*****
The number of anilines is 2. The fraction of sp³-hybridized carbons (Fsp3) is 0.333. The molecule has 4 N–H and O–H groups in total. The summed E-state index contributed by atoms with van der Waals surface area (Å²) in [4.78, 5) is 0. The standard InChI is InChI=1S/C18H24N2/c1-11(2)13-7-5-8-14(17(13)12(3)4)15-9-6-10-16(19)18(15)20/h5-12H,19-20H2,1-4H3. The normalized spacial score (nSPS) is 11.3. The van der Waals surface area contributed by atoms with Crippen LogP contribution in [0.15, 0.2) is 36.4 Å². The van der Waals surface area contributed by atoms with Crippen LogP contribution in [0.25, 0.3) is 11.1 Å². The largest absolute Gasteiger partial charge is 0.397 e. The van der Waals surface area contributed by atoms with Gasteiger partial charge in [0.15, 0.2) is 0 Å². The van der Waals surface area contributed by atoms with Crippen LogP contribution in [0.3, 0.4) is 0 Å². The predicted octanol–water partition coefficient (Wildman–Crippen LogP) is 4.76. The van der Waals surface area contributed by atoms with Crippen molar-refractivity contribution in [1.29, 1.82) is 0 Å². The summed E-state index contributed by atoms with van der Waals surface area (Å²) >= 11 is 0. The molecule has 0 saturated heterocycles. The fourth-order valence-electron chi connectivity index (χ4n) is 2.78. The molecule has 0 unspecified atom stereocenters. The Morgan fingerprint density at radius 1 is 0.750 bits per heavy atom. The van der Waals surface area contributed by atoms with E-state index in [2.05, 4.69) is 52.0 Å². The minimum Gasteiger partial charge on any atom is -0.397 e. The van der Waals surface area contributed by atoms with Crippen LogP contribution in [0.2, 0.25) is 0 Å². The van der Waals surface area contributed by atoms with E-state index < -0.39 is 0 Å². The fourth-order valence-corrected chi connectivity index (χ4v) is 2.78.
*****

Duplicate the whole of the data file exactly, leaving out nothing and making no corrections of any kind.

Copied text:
The number of anilines is 2. The fraction of sp³-hybridized carbons (Fsp3) is 0.333. The molecule has 4 N–H and O–H groups in total. The summed E-state index contributed by atoms with van der Waals surface area (Å²) in [4.78, 5) is 0. The standard InChI is InChI=1S/C18H24N2/c1-11(2)13-7-5-8-14(17(13)12(3)4)15-9-6-10-16(19)18(15)20/h5-12H,19-20H2,1-4H3. The normalized spacial score (nSPS) is 11.3. The van der Waals surface area contributed by atoms with Crippen LogP contribution in [0.15, 0.2) is 36.4 Å². The van der Waals surface area contributed by atoms with Crippen LogP contribution in [0.25, 0.3) is 11.1 Å². The largest absolute Gasteiger partial charge is 0.397 e. The van der Waals surface area contributed by atoms with Gasteiger partial charge in [0.15, 0.2) is 0 Å². The van der Waals surface area contributed by atoms with Crippen LogP contribution in [0.3, 0.4) is 0 Å². The predicted octanol–water partition coefficient (Wildman–Crippen LogP) is 4.76. The van der Waals surface area contributed by atoms with Crippen molar-refractivity contribution in [1.29, 1.82) is 0 Å². The summed E-state index contributed by atoms with van der Waals surface area (Å²) >= 11 is 0. The molecule has 0 saturated heterocycles. The fourth-order valence-electron chi connectivity index (χ4n) is 2.78. The molecule has 0 unspecified atom stereocenters. The Morgan fingerprint density at radius 1 is 0.750 bits per heavy atom. The van der Waals surface area contributed by atoms with E-state index in [2.05, 4.69) is 52.0 Å². The minimum Gasteiger partial charge on any atom is -0.397 e. The van der Waals surface area contributed by atoms with Crippen LogP contribution in [0.2, 0.25) is 0 Å². The van der Waals surface area contributed by atoms with E-state index < -0.39 is 0 Å². The fourth-order valence-corrected chi connectivity index (χ4v) is 2.78.